AGAMEMNON

Agamemnon:

In Greek mythology, He was the king of Mycenae or Argos , son of King Atreus and Queen Aerope. His brother was Menelaus, who was married to Helen, the main characters that nvolved in the events leading to the Trojan War. He was married to Clytemnestra, and had four children;

  • Iphigenia,
  • Orestes,
  • Chrysothemis
  • Electra, also known as Laodike.

DURING YOUTH:

When Agamemnon and Menelaus were still young, they were forced to flee Mycenae, as their cousin Aegisthus effectively took possession of the throne, an act that culminated after a long-time clash between their own fathers. Agamemnon and Menelaus found refuge in Sparta, in the court of King Tyndareus, and they later married Tyndareus’ daughters, Clytemnestra and Helen respectively. After Tyndareus’ death, Menelaus became king, while Agamemnon intend to retake the throne of Mycenae, exiling Aegisthus and his father.

ASSISTANCE:

Later, the prince of Troy, Paris, helped by Aphrodite, abducted Helen, Menelaus’ wife, and went back to Troy. Agamemnon agreed to assist his brother to take her back and declared war on Troy. However, as the ships were geared up to set sail, Agamemnon’s army infuriated the goddess Artemis, who propelled difficulties against them. The prophet Calchas realised that Artemis’ fury would only be appeased by the sacrifice of Agamemnon’s daughter Iphigenia. This part of the myth has different versions, as to whether Iphigenia accepted her fate or she was tricked thinking she would be married to Achilles. In the end, she was sacrificed; however, there are alternatives to this part as well. Some sources say that she was sacrificed, while in others, Artemis replaced her with a deer and took her to the region of Tauris in the Crimean Peninsula. Agamemnon never found out.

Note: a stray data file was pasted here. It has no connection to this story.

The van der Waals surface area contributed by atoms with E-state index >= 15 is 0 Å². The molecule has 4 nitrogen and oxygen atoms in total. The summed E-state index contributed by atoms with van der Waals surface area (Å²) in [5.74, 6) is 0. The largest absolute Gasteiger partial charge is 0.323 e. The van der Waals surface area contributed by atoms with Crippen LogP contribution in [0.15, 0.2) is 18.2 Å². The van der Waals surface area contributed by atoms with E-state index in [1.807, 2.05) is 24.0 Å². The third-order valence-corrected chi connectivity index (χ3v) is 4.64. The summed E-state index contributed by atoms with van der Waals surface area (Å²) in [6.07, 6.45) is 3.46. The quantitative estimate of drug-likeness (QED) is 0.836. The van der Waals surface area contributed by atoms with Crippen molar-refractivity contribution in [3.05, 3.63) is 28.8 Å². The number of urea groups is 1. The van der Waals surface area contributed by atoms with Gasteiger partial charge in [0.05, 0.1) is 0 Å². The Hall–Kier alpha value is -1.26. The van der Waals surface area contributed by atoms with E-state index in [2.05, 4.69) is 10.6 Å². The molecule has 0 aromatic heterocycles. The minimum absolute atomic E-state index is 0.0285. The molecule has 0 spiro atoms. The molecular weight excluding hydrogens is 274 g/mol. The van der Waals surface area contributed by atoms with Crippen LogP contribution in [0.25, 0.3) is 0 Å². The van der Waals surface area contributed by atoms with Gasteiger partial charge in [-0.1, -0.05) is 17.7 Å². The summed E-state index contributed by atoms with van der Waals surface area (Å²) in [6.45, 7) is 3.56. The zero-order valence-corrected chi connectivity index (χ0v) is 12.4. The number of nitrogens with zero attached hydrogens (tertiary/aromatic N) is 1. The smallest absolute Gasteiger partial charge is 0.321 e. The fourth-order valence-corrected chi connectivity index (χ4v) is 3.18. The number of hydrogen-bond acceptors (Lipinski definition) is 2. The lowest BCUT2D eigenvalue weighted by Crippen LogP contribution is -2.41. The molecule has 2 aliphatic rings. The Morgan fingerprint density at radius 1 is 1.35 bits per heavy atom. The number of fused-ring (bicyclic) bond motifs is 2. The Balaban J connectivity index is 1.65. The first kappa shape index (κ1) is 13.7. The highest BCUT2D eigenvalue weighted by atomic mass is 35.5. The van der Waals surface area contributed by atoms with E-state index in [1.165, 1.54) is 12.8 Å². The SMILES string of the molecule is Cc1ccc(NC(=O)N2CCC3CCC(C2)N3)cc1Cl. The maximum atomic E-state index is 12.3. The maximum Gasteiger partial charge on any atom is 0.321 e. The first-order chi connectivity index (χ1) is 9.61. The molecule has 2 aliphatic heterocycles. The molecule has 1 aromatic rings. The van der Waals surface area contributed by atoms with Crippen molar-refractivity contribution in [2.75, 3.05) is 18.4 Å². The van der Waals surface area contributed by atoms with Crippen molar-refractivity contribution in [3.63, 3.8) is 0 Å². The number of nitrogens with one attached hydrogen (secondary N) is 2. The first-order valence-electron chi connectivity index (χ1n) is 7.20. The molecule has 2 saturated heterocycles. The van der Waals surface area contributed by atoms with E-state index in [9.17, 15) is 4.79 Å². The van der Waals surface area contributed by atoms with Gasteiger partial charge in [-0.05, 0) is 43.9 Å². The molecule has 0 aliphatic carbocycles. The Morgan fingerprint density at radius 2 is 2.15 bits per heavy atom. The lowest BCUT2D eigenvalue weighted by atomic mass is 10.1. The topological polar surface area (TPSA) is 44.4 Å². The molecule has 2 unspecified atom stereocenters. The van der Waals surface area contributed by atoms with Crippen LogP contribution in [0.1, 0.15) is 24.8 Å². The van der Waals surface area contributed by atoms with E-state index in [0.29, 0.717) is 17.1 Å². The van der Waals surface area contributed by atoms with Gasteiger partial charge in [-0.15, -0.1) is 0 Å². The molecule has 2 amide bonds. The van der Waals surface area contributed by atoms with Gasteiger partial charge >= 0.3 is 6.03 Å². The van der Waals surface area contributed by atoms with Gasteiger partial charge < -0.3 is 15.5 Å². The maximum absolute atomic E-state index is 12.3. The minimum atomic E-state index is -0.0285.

ENDING OF WAR:

After the end of the war, Agamemnon returned home safely, where Clytemnestra had  in love with Aegisthus. The two of them plotted against Agamemnon and killed him, thus Aegisthus became the ruler of Mycenae once again. Orestes, Agamemnon’s son, later revenged his father’s death by killing the two lovers; however, this caused the destruction of the Erinyes, because he committed matricide.

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